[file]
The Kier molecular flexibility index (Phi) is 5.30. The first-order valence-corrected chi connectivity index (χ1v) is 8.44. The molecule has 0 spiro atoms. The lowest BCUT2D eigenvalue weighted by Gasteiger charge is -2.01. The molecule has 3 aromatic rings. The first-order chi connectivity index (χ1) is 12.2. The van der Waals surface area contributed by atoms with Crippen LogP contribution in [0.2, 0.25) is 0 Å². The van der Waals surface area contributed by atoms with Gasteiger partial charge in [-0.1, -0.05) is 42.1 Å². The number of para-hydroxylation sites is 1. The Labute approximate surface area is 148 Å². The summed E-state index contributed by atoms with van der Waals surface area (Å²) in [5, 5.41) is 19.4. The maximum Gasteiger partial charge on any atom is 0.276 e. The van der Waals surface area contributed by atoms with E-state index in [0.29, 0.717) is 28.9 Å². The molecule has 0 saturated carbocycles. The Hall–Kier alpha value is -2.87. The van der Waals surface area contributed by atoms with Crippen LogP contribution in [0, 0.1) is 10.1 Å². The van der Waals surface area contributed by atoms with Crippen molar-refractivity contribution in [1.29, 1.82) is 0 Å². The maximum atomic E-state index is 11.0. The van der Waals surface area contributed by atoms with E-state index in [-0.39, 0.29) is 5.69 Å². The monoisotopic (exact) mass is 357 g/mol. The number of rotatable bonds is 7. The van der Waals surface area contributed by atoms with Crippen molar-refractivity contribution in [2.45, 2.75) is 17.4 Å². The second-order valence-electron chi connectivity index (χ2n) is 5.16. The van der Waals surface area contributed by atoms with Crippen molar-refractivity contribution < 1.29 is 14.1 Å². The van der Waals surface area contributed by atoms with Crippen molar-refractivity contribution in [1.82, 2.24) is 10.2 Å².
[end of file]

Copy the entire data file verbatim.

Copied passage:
The Kier molecular flexibility index (Phi) is 5.30. The first-order valence-corrected chi connectivity index (χ1v) is 8.44. The molecule has 0 spiro atoms. The lowest BCUT2D eigenvalue weighted by Gasteiger charge is -2.01. The molecule has 3 aromatic rings. The first-order chi connectivity index (χ1) is 12.2. The van der Waals surface area contributed by atoms with Crippen LogP contribution in [0.2, 0.25) is 0 Å². The van der Waals surface area contributed by atoms with Gasteiger partial charge in [-0.1, -0.05) is 42.1 Å². The number of para-hydroxylation sites is 1. The Labute approximate surface area is 148 Å². The summed E-state index contributed by atoms with van der Waals surface area (Å²) in [5, 5.41) is 19.4. The maximum Gasteiger partial charge on any atom is 0.276 e. The van der Waals surface area contributed by atoms with E-state index in [0.29, 0.717) is 28.9 Å². The molecule has 0 saturated carbocycles. The Hall–Kier alpha value is -2.87. The van der Waals surface area contributed by atoms with Crippen LogP contribution in [0, 0.1) is 10.1 Å². The van der Waals surface area contributed by atoms with Crippen molar-refractivity contribution in [1.29, 1.82) is 0 Å². The maximum atomic E-state index is 11.0. The van der Waals surface area contributed by atoms with E-state index in [-0.39, 0.29) is 5.69 Å². The monoisotopic (exact) mass is 357 g/mol. The number of rotatable bonds is 7. The van der Waals surface area contributed by atoms with Crippen molar-refractivity contribution in [2.45, 2.75) is 17.4 Å². The second-order valence-electron chi connectivity index (χ2n) is 5.16. The van der Waals surface area contributed by atoms with Crippen molar-refractivity contribution < 1.29 is 14.1 Å². The van der Waals surface area contributed by atoms with Crippen molar-refractivity contribution in [1.82, 2.24) is 10.2 Å².